Outside of just looks, though, the Real Impact System does have an actual function in the game. Cuts on a fighter's brow or close to their face can result in worse vision, and big hits to the nose or face can result in lower stamina due to the impaired breathing fighters will have to deal with.
Likewise, kicks to the legs or chest will also result in actual animation changes, including limps and more. All told, the new system not only makes matches more fun to partake in, they also make things a lot more realistic, and make fights feel like an actual battle between two people than before.
The second-biggest change in the game is found in the new "Seamless Submissions" system. This system completely replaces the minigames found in UFC 4 that would pop up once you entered into a grappling session with an opponent. Now, there will still be a menu that pops up that allows you to attempt to cycle through different submissions, but transitioning in and out of moves is a bit more simplified.
The new submission system does take some getting used to, especially if you were a big submission specialist in UFC 4. However, in my short time with it, it's been a much more rewarding experience. I never found myself looking to take down enemies in UFC 4, but have found myself in grappling bouts much more thanks to the system.
Lastly, UFC 5 introduces "Fight Week" into the game, syncing up with real-life UFC cards to allow players to make predictions, check out stats, and play out the matches before they happen in real-life. It's a neat feature that makes things feel even more connected to the UFC, but doesn't offer up a lot in between, simply playing out some fun fights.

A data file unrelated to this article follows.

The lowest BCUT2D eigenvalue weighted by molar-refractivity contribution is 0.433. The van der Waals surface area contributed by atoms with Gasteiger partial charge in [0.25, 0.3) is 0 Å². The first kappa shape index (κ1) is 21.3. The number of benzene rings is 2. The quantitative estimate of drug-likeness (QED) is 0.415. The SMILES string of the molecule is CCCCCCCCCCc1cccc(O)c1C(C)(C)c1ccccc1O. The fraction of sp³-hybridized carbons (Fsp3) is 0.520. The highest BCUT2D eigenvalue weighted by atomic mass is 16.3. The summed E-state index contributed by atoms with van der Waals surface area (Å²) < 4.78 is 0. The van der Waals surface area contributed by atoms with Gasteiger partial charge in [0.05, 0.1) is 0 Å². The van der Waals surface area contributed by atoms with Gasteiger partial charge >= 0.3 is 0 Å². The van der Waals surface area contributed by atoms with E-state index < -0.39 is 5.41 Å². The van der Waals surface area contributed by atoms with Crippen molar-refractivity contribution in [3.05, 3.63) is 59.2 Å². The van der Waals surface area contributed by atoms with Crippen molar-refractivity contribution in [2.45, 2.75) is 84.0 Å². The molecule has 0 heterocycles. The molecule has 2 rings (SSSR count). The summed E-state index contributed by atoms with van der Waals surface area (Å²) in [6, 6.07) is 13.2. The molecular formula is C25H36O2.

EA Sports UFC 5: What could use some work
While the gameplay of UFC 5 is stellar and clearly received a ton of love in its development cycle, it often feels like that's the only thing EA Vancouver focused on when making the game.
Perhaps more so than any other sport, UFC is a sport of personality, with fighters making a name for themselves on not only their talent, but their outspokenness or looks.
When it comes to doing this in UFC 5, options are sadly limited. Career Mode does return again, but things feel pretty much the exact same as they did in UFC 4. You'll be able to sign contracts for fights, partake in "trash talk" that happens behind simulated screens, and train for fights.
Unfortunately, it feels like not enough changed in a mode that was desperate for it.
Things like dialogue, player customization, and even systems from the original game could've used some tweaks, but at times it feels like you're playing UFC 4's Career Mode.
Thankfully, there were some changes, including the much-needed ability to simulate through training sessions you've already done, meaning you won't have to grind out training before a fight as you did in UFC 4.
Still, the repetitive nature of the mode, combined with no real storyline to offer than you trying to become the greatest of all time, means it's pretty easy to fall out of love with the mode.
EA Sports UFC 5: Should you play it?
After a disappointing entry in UFC 3, EA Sports clearly went back to the drawing board and wanted to make the UFC franchise better. They did in UFC 4, and with three years to work on a follow-up, returned with what is likely the best mixed martial arts fighting game of all time.
That's not to say that the game is perfect. The game could use some love in a ton of its secondary modes, and more to do outside of just hopping into "fight now" matches. Certain bugs continue to prevail throughout the game, and online mode can be a bit clunky depending on who you match up against.
Still though, fighting in the digital Octagon has never felt better, and with a new impact and submission system, EA Sports UFC 5 is something any MMA fan is going to want to get their hands on.